Agroecology, which NESFAS promotes, is one such approach. The traditional farming systems found in Meghalaya and other parts of the North East are replete with such ecologically sustainable systems, the prime example of it being jhum/shifting cultivation/rep shyrtie.
Antagonistic to the behemoths (MNCs) who control the global market, instead emphasis is given to local markets rooted in the local society characterised by a short supply chain. Fossil fuel consumption being a prime driver for climate change, this also has huge climate change mitigation potential.
Food sovereignty gives power to the local community to decide on their food production and distribution system, something without which they will always be trapped in a dependency relationship. The Agriculture Census (2015-2016) revealed that almost 80 per cent of the landholdings in Meghalaya belong to the marginal (less than1 ha) and small (1 to 2 ha) farmers.
Apart from its hilly terrain, this is one of the reasons why Green Revolution technologies have not made major inroads into the state. As a result, indigenous farmers of the state still possess much of their local seeds. This gives Meghalaya an opportunity to build an agricultural system which empowers the local community as well as being economically viable, socially just and environmentally responsible. That can happen when it abandons the policy of food security and instead adopts that of food sovereignty.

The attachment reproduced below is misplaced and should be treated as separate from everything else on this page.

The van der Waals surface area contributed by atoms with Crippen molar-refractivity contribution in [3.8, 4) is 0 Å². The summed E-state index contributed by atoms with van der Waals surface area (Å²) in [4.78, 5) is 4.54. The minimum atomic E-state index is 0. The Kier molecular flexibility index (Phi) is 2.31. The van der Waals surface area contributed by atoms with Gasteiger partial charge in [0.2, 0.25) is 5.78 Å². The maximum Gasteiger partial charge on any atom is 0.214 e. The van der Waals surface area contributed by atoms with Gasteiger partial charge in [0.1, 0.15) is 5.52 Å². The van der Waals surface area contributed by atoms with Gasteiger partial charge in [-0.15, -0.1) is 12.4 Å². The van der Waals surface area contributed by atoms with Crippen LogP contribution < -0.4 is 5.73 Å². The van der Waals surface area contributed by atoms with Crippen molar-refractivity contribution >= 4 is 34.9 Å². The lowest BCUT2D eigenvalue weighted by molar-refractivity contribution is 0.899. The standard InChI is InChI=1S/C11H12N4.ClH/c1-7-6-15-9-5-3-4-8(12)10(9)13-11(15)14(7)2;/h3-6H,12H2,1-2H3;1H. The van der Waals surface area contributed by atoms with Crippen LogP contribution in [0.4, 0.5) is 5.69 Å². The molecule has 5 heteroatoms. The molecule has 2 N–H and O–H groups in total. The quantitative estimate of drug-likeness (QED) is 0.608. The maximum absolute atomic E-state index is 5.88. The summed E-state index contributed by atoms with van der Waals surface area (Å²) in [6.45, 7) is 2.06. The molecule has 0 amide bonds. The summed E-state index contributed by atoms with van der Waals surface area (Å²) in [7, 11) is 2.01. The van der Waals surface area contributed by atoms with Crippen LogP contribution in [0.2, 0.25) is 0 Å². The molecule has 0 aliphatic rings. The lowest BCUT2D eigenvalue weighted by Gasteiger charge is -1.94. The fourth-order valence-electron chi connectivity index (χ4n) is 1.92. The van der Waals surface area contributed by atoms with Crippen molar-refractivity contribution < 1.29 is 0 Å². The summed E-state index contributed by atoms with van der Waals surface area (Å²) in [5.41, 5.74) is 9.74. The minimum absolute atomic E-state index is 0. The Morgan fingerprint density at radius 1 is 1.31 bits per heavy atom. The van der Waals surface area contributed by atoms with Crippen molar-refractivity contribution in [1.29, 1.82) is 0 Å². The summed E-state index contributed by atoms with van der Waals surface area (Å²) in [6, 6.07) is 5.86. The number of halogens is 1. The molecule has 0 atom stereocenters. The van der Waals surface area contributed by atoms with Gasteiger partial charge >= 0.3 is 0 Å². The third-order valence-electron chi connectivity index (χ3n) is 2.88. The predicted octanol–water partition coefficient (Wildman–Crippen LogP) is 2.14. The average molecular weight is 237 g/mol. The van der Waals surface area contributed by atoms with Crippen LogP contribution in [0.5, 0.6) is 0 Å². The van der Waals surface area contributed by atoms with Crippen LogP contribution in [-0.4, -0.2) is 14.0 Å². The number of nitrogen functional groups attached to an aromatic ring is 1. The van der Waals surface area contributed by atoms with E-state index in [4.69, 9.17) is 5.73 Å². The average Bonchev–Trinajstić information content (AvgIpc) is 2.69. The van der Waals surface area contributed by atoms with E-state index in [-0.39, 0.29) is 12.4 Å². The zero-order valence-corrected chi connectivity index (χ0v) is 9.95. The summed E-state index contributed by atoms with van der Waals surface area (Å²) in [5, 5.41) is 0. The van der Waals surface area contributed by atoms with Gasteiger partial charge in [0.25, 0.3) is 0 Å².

Threats are already on the horizon. A recent article titled ‘From jhum to broom: Agricultural land-use change and food security implications on the Meghalaya Plateau, India’ by Rabi Narayan Behera has revealed that area under traditional and modern cash crops like arecanut, citrus, banana, ginger, turmeric, pineapple, black pepper, rubber, cashew nut, tea, coffee has increased over the years. Left unchecked, this could pose grave threats to the sustainability of the highly diverse indigenous food production system. Food sovereignty is the need of the hour and the COVID-19 pandemic has brought out this need more forcefully than ever.

(The author is a senior associate at NESFAS and can be reached at [email protected])